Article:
Maybe we could look at Berry as a retro-revolutionary. He is pushing us to reclaim both the land and our hearts. His poetry is achingly beautiful. There are volumes and volumes of it; once again I have just scratched the surface. Berry writes about long-lasting love. He writes about love of many varieties: between a man and a woman, love of the farm, forest, river, birds, animals, love of our nation. There is discord, of course, but he believes in the possibility for healing, always. Even in poetry he explores the frustration felt by the push to more largeness and more mechanization of farming.
Here is the throwing-up-of-hands part. What do we do? Michael Pollan has championed an essay of Berry’s that can be seen as another manifesto: The Pleasures of Eating. Here he provides clear guidelines for eating responsibly. When one is ready to give up, we are given a list of things that we can change. We each have responsibility for the food economy and our decisions, when added to those of thousands then millions of others, can change the way we use nature in our production of our sustenance. The suggestions may not be totally easy for urbanites like us but what Berry does not recognize is the difficulty that rural Americans face. Those peculiar challenges are recognized in Kingsolver’s Flight Behavior. Here’s a rundown of the seven ways Berry identifies as a path to reconnect with the land through eating:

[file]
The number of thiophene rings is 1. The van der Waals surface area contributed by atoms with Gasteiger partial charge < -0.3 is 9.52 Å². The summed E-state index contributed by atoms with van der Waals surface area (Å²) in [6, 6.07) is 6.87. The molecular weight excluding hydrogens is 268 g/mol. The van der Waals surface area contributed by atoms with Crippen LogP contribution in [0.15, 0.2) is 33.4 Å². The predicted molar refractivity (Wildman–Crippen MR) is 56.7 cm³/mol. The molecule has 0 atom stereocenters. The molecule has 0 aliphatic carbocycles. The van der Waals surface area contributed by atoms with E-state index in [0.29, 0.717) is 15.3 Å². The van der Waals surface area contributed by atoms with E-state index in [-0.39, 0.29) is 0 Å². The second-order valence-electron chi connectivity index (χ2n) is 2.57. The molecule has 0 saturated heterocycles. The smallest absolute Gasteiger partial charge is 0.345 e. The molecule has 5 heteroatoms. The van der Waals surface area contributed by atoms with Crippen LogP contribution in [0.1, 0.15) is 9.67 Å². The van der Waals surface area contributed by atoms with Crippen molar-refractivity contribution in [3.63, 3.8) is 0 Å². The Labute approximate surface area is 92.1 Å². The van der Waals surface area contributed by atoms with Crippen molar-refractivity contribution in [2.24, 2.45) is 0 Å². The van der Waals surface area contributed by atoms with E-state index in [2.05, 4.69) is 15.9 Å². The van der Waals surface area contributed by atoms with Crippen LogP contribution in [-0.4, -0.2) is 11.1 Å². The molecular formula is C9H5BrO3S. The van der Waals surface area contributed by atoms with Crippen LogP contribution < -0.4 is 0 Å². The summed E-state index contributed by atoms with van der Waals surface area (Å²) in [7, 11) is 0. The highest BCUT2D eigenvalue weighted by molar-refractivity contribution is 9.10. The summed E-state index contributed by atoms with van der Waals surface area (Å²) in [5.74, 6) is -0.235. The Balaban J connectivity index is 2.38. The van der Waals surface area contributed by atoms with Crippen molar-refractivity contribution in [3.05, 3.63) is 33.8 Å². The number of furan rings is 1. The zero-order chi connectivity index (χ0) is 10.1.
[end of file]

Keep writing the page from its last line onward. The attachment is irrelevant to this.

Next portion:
- Participate in food production to the extent that you can. This could be having a little garden, battling with squirrels and deer to produce some tomatoes or it could be turning your whole front yard into a vegetable garden and start canning. The Turner Farm CSA requires sharers to work 2 hours a week in addition to paying for the share.